The consumerization of IT has served many chief information officers (CIOs) and other corporate decision-makers with a variety of challenges, as any new technology entering the enterprise will. However, while IT departments and CIOs would traditionally have a direct say in the devices used to carry out business operations, the bring your own device (BYOD) trend has transformed many responsibilities.
On top of the difficulties experienced when trying to secure and support dozens of different devices and operating systems, taking the right precautions to ensure eDiscovery immunization can be nearly impossible for the average IT department. Still, with the right type of outsourced litigation support team, these tasks can be made much more possible.
Next step, spinning rims;
The average mobile device has gone from its early grandeur at a three-pound brick, to something that Spielberg couldn’t have drawn up even in the 90s. While each new smartphone or tablet seems to one-up the last, consumers, also known as employees, are quick to purchase and use only the most advanced and flashy devices.
Not to say that each doesn’t come with some impressive upgrades to capabilities, but new devices pose new security and information governance issues to businesses. InfoSec Island recently reported that the costs associated with BYOD have increased at a rapid pace, with one survey revealing that the average number of devices used by each worker will grow from 2.8 this year to 3.3 by 2014.
While the news provider noted that the overwhelming majority of respondents to two separate surveys said that BYOD was a big boost to their companies, most also cited the challenges regarding information governance. The source cited Gartner Research, which recommended all businesses use a comprehensive and targeted mixture of infrastructure controls, mobile device management, mobile application management, IT support and stringent policies to reduce the risks of incurring much higher costs or losses derived from shoddy use of personal devices.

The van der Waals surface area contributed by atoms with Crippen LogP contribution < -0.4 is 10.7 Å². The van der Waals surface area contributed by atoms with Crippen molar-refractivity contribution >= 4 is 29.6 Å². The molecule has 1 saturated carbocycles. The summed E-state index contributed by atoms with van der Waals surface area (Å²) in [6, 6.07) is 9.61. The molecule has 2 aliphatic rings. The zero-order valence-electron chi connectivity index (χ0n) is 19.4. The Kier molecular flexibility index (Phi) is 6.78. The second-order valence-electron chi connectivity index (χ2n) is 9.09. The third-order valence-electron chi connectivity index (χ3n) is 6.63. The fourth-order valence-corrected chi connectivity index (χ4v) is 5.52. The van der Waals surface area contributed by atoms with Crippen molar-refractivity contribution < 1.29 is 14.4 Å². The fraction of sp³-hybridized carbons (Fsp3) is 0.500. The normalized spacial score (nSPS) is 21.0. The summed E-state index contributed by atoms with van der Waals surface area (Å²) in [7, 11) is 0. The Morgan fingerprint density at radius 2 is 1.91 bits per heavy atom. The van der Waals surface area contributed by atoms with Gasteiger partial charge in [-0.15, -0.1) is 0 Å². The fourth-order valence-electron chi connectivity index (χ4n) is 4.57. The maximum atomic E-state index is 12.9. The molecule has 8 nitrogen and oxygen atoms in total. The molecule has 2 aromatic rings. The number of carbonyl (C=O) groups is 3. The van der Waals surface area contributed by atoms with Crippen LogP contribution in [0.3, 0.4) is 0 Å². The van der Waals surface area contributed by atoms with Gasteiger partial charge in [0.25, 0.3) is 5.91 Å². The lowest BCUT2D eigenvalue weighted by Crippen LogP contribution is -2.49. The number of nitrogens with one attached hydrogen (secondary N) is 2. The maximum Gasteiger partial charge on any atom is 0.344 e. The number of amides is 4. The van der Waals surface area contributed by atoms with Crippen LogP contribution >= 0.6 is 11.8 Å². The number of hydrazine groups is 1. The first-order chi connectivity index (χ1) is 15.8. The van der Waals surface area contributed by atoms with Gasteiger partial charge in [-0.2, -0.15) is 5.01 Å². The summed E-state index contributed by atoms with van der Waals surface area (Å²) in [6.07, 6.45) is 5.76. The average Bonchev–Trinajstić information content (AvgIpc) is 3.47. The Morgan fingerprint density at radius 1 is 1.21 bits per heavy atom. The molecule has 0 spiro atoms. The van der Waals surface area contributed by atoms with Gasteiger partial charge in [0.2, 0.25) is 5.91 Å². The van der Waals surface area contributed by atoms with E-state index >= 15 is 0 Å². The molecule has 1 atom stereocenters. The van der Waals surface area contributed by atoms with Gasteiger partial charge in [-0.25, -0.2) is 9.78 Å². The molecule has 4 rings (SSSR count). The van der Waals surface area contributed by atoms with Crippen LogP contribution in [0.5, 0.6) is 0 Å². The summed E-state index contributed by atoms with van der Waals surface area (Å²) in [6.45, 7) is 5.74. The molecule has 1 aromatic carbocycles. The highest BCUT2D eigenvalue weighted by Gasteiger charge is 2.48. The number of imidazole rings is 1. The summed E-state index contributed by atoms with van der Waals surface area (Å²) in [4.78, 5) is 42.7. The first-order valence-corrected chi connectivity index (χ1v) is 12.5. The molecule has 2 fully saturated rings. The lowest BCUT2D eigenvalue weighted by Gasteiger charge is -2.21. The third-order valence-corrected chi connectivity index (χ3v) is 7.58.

Don’t tell me what to do, Dad;
While many CIOs might feel that the best way to approach BYOD is like a father at the dinner table, dictating which devices and apps are gravy and which are not, this isn’t necessarily the best method. Many studies have shown that workers will use their personal devices for enterprise functions with or without BYOD policies in place, making it the company’s responsibility to create, deploy and enforce information governance policies.
Being as proactive as possible is more important with BYOD than most other movements, as the room for loss is too great when a business has hundreds of unique devices, all of which hosting corporate data. Through tight information governance policies and support from an information governance service provider, businesses can avoid incurring issues stemming from mobile device eDiscovery meltdowns.